In 1999, 2003 and 2013, powerful tornadoes struck [Moore, OK], killing dozens and causing billions of dollars in damage. The 1999 storm had the highest wind speed ever recorded when it hit the nearby town of Bridge Creek. In all, 36 people died. Twenty-four more were killed in 2013 by another extraordinarily powerful tornado, including seven children at Plaza Towers Elementary School in Moore, one of two schools hit in the town.
But tragedy can breed resolve, and last year, Moore adopted a stricter building code for residential construction, becoming perhaps the first municipality in the country to approve rules aimed at significantly enhancing the structural strength of new homes and making them more tornado-resistant.
The new code raised the wind standard to 135 miles per hour from 90, sufficient to withstand most tornadoes. At the time the rules were proposed, the consulting engineer for the city estimated that construction costs would increase by about $1 per square foot. A group of local builders concurred. That would increase the cost of an average Oklahoma home by $2,000.
Not a bad deal, you might say, considering that an average of 64 tornadoes strike Oklahoma every year, behind only the considerably larger state of Texas, with 149, and Kansas, with 93, according to the federal government’s Storm Prediction Center. ...
Academic research in the 1970s found that in cases of low-probability hazards with serious consequences, most people ignored the likelihood that the hazards could happen to them. This suggested that people would be unwilling to pay for features that would provide protection against tornadoes.
But research I did with Daniel Sutter, an economics professor at Troy University in Alabama, suggests this belief may be wrong. We found that people were willing to pay more for homes with safety rooms, and to rent lots in mobile home parks with community shelters — features that increase the odds of surviving a deadly storm. Following the 1999 tornado in Moore, some builders there began to strengthen their construction voluntarily, and one of them told me the better construction was responsible for about half of the increase in sales of his homes.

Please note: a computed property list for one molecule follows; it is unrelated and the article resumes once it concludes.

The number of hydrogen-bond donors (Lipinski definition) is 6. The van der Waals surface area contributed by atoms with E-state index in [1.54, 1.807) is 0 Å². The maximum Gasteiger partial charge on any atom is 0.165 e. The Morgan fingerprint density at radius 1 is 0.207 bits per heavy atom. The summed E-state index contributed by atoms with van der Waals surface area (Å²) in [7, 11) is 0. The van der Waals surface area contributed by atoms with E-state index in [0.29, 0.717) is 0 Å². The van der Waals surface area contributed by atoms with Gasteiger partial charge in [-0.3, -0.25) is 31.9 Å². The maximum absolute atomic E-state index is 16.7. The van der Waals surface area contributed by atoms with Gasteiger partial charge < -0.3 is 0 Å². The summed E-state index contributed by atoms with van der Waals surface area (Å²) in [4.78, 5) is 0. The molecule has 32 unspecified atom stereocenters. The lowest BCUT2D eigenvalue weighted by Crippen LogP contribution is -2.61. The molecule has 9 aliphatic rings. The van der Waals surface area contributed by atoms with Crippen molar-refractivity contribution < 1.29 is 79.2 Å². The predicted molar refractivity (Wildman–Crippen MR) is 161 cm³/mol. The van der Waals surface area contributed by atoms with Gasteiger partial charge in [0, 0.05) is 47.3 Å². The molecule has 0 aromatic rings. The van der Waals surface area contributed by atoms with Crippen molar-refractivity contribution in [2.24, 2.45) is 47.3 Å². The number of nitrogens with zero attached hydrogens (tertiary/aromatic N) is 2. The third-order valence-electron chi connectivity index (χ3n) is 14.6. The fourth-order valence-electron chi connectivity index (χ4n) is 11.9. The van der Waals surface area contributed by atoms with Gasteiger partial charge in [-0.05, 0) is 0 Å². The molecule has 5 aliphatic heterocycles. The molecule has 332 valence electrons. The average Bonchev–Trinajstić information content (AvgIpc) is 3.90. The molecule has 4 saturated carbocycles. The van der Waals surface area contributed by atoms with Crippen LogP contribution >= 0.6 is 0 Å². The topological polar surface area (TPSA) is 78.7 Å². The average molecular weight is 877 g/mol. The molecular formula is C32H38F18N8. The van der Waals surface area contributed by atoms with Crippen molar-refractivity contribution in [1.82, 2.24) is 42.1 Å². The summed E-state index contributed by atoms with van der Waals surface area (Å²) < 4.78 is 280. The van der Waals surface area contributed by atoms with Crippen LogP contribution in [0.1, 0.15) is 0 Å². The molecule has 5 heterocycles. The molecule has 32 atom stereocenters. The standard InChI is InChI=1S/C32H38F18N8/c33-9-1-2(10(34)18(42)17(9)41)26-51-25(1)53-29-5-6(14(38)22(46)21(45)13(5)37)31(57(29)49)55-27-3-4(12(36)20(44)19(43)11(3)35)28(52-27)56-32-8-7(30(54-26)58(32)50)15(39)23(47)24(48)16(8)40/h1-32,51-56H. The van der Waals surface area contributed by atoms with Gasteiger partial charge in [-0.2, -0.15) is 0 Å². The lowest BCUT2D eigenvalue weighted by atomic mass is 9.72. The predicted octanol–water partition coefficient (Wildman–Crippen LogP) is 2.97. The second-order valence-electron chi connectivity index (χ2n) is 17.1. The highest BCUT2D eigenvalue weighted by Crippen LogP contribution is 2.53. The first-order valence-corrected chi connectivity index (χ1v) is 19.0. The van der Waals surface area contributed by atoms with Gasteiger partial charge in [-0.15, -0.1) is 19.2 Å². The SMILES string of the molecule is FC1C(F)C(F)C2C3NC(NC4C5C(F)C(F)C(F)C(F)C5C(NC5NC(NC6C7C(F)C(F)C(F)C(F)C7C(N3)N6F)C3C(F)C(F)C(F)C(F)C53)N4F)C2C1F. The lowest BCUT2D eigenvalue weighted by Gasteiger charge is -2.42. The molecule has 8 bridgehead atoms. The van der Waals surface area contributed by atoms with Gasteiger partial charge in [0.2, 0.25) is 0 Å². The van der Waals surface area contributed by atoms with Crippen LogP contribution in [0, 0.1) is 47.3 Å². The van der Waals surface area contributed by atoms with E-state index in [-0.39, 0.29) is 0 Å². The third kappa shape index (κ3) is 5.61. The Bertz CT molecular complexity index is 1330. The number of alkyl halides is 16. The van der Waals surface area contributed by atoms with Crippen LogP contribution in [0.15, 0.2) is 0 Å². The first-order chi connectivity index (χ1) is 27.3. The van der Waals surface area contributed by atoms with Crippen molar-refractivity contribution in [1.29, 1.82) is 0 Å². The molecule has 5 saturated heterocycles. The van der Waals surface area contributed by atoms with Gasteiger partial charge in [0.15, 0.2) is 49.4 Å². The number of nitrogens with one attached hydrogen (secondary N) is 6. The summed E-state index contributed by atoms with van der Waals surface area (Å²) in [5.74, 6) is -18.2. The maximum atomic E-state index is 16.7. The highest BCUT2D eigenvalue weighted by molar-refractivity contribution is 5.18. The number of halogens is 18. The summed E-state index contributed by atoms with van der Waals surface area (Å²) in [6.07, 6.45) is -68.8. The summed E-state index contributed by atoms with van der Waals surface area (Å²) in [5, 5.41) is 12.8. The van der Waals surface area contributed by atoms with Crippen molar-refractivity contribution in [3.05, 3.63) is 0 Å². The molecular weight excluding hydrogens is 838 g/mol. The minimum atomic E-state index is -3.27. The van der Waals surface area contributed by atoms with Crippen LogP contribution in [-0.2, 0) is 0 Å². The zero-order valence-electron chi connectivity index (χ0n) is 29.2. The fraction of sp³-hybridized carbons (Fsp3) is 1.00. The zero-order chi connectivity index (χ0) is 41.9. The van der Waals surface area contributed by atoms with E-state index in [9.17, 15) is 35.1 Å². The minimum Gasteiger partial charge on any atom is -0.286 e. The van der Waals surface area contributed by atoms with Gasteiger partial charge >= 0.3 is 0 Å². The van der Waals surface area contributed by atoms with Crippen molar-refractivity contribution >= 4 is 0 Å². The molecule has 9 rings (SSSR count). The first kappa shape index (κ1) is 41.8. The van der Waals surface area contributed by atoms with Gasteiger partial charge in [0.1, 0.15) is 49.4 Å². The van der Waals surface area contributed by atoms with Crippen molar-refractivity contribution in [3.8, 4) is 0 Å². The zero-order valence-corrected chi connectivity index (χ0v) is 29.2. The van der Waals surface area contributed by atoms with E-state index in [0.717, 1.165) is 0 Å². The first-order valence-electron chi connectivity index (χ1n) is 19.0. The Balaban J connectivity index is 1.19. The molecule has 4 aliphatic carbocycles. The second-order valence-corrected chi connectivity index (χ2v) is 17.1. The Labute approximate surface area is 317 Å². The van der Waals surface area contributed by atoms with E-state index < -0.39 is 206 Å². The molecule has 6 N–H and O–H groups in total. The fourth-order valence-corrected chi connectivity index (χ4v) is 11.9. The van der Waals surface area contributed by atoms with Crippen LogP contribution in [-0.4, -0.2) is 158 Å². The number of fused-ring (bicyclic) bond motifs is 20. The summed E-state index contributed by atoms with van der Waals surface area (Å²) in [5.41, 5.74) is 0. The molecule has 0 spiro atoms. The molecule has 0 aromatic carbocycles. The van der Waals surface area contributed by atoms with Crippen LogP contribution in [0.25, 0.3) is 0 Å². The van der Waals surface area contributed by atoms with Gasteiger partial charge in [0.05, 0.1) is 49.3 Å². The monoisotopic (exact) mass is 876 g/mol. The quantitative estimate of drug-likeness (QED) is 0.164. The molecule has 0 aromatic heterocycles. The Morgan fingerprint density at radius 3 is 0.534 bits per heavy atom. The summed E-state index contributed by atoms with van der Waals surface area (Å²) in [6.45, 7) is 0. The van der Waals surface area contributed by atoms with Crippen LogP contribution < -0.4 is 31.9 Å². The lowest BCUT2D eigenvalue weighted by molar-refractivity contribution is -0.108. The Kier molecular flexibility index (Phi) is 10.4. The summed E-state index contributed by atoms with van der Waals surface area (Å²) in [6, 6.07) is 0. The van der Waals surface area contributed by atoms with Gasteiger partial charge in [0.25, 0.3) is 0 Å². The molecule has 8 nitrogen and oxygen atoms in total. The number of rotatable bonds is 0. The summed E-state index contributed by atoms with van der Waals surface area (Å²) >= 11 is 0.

The rationale for better construction extends beyond the dynamics of real estate markets. If reduction in damage exceeds the cost of construction, the new code is good policy.
In a new paper published in the journal Weather, Climate, and Society, I, with my co-authors, Paul Kovacs, executive director of the Institute for Catastrophic Loss Reduction, and Greg Kopp, a civil engineering professor at the University of Western Ontario, found that they do.
Oklahoma has suffered by our estimate more than $30 billion in normalized damage from tornadoes over the last 25 years. If that pattern continues, we estimate that Oklahoma can expect $36 billion in future residential damage. Most damage comes from tornadoes rated EF-3 and above, or those with winds speed of at least 136 miles per hour.
The new Moore code is not designed for those winds, but a large tornado does not sustain wind speeds that high for a majority of its path. With this in mind we estimate that the Moore code, applied statewide, could reduce the expected damage from future tornadoes by 30 percent, or $11 billion. If all homes in Oklahoma had been built to the new standard, the increase in cost would have been $3.3 billion. This approach would easily pass a cost-benefit test.
Hat tip: Facebook